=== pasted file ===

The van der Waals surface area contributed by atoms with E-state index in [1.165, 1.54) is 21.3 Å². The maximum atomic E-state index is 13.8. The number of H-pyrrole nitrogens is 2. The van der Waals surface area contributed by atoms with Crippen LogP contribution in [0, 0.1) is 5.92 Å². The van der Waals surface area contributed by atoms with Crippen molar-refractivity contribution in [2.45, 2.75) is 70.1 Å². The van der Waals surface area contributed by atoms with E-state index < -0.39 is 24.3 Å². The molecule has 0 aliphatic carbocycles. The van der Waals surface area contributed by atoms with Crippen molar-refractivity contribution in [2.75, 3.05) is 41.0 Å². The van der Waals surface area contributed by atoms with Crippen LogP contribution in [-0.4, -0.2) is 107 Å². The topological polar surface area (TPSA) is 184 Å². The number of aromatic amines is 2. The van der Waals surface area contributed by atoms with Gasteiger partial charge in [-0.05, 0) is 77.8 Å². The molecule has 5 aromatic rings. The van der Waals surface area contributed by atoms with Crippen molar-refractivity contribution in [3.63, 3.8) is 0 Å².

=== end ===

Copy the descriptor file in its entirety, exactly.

The van der Waals surface area contributed by atoms with E-state index in [1.165, 1.54) is 21.3 Å². The maximum atomic E-state index is 13.8. The number of H-pyrrole nitrogens is 2. The van der Waals surface area contributed by atoms with Crippen LogP contribution in [0, 0.1) is 5.92 Å². The van der Waals surface area contributed by atoms with Crippen molar-refractivity contribution in [2.45, 2.75) is 70.1 Å². The van der Waals surface area contributed by atoms with E-state index < -0.39 is 24.3 Å². The molecule has 0 aliphatic carbocycles. The van der Waals surface area contributed by atoms with Crippen molar-refractivity contribution in [2.75, 3.05) is 41.0 Å². The van der Waals surface area contributed by atoms with Crippen LogP contribution in [-0.4, -0.2) is 107 Å². The topological polar surface area (TPSA) is 184 Å². The number of aromatic amines is 2. The van der Waals surface area contributed by atoms with Gasteiger partial charge in [-0.05, 0) is 77.8 Å². The molecule has 5 aromatic rings. The van der Waals surface area contributed by atoms with Crippen molar-refractivity contribution in [3.63, 3.8) is 0 Å².